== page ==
[Haskell-beginners] Understanding cached fibonnacci function
daniel.is.fischer at web.de
Thu Jan 29 15:22:44 EST 2009
Am Donnerstag, 29. Januar 2009 20:29 schrieb Thomas Davie:
> The reason that the second one is slower is that ghc makes a
> distinction that so called CAFs (constant applicative forms) are
> likely to be constants, and evaluates them once. Thus, your list (map
> fib [0..]) gets kept between runs. In the second form though, ghc
> sees a function, and evaluates it every time it gets called, which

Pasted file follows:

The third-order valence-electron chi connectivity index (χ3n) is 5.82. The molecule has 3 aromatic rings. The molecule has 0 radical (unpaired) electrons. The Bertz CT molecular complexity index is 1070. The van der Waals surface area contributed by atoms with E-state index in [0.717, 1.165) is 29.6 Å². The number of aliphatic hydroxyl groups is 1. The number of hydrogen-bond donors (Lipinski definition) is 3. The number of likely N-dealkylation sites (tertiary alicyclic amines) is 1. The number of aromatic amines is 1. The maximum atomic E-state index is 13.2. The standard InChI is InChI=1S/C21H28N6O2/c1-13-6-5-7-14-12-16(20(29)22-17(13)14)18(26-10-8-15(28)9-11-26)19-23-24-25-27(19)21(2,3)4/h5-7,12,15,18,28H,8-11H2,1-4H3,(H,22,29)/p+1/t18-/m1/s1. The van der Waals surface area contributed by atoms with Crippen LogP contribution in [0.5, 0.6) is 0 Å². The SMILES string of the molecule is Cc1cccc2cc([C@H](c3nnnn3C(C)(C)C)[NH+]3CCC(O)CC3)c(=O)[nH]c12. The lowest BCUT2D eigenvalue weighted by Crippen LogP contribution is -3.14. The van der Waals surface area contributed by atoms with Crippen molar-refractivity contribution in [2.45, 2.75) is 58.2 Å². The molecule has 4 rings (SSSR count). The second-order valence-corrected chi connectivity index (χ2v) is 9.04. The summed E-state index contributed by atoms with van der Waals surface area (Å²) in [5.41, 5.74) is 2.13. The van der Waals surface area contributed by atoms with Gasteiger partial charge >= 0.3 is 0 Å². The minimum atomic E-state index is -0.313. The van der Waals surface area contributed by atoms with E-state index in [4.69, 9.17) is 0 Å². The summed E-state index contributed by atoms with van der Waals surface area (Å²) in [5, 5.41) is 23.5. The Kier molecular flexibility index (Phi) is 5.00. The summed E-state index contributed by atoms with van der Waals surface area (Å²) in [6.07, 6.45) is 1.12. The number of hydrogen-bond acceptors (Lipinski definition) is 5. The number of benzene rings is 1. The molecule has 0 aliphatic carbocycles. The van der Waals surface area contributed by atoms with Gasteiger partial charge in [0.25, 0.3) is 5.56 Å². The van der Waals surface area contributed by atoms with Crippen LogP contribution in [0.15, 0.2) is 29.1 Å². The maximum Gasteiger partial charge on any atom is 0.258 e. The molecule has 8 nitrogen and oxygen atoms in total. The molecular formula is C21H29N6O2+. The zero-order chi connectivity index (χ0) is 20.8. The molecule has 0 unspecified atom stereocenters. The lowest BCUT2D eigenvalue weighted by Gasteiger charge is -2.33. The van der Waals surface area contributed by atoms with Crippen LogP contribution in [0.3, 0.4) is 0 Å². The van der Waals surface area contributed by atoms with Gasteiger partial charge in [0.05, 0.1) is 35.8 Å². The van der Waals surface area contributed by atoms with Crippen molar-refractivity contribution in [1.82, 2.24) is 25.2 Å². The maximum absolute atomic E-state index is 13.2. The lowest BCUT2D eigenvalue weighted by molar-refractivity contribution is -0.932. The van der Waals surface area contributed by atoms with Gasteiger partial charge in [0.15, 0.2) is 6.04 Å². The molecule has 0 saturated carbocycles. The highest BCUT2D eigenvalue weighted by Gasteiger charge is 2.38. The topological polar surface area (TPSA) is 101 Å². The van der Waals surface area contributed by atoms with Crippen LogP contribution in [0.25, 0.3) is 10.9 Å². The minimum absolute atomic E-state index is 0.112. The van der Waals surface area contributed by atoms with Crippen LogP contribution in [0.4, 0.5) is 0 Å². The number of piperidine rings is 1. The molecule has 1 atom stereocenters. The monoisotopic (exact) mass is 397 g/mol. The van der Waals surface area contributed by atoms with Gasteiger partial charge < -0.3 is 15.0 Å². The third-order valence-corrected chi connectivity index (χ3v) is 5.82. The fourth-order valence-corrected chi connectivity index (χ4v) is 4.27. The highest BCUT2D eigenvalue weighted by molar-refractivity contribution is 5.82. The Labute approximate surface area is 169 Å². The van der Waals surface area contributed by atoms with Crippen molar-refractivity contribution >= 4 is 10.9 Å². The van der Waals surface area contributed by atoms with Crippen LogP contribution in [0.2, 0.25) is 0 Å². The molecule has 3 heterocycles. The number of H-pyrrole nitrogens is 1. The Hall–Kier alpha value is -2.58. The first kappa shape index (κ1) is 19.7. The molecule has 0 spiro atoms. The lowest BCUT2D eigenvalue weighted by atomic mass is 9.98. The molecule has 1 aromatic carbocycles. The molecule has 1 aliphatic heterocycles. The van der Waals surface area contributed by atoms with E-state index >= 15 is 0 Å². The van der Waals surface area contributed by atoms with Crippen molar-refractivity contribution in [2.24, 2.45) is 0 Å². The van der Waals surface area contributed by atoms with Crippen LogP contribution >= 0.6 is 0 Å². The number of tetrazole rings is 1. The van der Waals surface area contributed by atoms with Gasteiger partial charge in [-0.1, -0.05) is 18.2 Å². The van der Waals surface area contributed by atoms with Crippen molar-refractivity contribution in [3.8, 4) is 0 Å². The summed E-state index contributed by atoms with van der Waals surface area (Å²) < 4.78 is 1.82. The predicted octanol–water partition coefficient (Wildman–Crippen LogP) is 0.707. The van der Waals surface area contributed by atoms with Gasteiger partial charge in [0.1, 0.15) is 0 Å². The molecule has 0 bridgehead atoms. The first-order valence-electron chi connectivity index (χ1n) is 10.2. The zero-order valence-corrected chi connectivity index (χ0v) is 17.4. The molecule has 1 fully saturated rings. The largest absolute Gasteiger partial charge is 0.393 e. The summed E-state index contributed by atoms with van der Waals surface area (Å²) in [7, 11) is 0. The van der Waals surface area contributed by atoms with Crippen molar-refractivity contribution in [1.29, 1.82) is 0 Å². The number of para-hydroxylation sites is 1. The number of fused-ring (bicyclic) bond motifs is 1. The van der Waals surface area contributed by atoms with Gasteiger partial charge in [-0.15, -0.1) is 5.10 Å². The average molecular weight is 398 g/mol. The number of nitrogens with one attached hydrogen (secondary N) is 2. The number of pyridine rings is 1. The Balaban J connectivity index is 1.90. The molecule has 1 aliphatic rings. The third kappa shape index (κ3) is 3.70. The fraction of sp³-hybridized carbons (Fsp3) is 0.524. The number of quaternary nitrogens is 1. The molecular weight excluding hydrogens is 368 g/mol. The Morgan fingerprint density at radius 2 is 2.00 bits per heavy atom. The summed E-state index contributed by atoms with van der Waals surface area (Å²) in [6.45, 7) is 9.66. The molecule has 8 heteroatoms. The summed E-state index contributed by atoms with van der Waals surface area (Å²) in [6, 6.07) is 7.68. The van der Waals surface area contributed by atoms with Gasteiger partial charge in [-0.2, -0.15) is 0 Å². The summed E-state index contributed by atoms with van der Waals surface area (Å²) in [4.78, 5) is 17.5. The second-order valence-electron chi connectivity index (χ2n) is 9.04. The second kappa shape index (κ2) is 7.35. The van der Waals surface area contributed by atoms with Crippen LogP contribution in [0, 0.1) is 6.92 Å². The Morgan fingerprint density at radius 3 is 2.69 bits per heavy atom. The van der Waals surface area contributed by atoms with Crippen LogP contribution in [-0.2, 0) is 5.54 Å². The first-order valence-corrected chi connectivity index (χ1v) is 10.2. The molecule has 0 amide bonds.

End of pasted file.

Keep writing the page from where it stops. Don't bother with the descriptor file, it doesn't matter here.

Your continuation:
> makes it into an exponential time algorithm.
However, if you compile it with -O2, the optimiser sees it's better to keep
the list and it's again a linear time algorithm.
> An aside: fibs !! 0 is usually defined to be 1.
I meet fibs !! 0 == 0 more often.
> Here's another couple of definitions of fib for you to play with, and
> try and figure out the properties of:
> mfib :: Int -> Integer
> mfib = ((fibs 1 1) !!)
> fibs :: Integer -> Integer -> [Integer]
> fibs n m = n : fibs m (n+m)
> -- and
> fibs :: [Integer]
> fibs = 1 : 1 : zipWith (+) fibs (tail fibs)
> Have fun
Not to forget the marvellous
fibs :: [Integer]
fibs = fix ((0:) . scanl (+) 1)
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